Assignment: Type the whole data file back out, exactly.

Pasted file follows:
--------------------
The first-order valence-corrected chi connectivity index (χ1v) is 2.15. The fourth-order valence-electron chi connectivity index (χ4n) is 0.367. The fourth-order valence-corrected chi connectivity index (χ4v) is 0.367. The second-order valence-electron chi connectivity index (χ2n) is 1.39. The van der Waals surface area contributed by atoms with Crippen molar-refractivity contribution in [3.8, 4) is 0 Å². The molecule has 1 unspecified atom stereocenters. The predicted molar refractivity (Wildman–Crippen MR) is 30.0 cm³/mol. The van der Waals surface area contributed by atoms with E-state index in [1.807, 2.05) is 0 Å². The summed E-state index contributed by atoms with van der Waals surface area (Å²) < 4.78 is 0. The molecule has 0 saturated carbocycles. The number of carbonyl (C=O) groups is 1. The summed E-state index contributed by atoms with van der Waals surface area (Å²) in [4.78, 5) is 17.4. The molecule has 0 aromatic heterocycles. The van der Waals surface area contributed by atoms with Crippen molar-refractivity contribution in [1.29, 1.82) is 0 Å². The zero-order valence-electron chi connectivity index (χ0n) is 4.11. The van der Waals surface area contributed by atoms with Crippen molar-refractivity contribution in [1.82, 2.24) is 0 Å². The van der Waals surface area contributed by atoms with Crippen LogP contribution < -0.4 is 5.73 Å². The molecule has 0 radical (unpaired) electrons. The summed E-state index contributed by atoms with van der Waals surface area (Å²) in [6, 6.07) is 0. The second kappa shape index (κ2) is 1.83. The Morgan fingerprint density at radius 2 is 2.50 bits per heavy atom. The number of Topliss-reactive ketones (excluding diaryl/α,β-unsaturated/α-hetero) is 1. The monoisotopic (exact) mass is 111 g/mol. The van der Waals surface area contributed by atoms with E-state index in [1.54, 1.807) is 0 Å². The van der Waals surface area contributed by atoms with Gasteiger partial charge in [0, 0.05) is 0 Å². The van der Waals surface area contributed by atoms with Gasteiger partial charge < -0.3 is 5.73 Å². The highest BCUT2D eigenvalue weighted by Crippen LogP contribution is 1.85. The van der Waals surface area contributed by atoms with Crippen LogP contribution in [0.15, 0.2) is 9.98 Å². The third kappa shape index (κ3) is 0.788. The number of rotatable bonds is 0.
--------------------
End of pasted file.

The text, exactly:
The first-order valence-corrected chi connectivity index (χ1v) is 2.15. The fourth-order valence-electron chi connectivity index (χ4n) is 0.367. The fourth-order valence-corrected chi connectivity index (χ4v) is 0.367. The second-order valence-electron chi connectivity index (χ2n) is 1.39. The van der Waals surface area contributed by atoms with Crippen molar-refractivity contribution in [3.8, 4) is 0 Å². The molecule has 1 unspecified atom stereocenters. The predicted molar refractivity (Wildman–Crippen MR) is 30.0 cm³/mol. The van der Waals surface area contributed by atoms with E-state index in [1.807, 2.05) is 0 Å². The summed E-state index contributed by atoms with van der Waals surface area (Å²) < 4.78 is 0. The molecule has 0 saturated carbocycles. The number of carbonyl (C=O) groups is 1. The summed E-state index contributed by atoms with van der Waals surface area (Å²) in [4.78, 5) is 17.4. The molecule has 0 aromatic heterocycles. The van der Waals surface area contributed by atoms with Crippen molar-refractivity contribution in [1.29, 1.82) is 0 Å². The zero-order valence-electron chi connectivity index (χ0n) is 4.11. The van der Waals surface area contributed by atoms with Crippen molar-refractivity contribution in [1.82, 2.24) is 0 Å². The van der Waals surface area contributed by atoms with Crippen LogP contribution < -0.4 is 5.73 Å². The molecule has 0 radical (unpaired) electrons. The summed E-state index contributed by atoms with van der Waals surface area (Å²) in [6, 6.07) is 0. The second kappa shape index (κ2) is 1.83. The Morgan fingerprint density at radius 2 is 2.50 bits per heavy atom. The number of Topliss-reactive ketones (excluding diaryl/α,β-unsaturated/α-hetero) is 1. The monoisotopic (exact) mass is 111 g/mol. The van der Waals surface area contributed by atoms with E-state index in [1.54, 1.807) is 0 Å². The van der Waals surface area contributed by atoms with Gasteiger partial charge in [0, 0.05) is 0 Å². The van der Waals surface area contributed by atoms with Gasteiger partial charge < -0.3 is 5.73 Å². The highest BCUT2D eigenvalue weighted by Crippen LogP contribution is 1.85. The van der Waals surface area contributed by atoms with Crippen LogP contribution in [0.15, 0.2) is 9.98 Å². The third kappa shape index (κ3) is 0.788. The number of rotatable bonds is 0.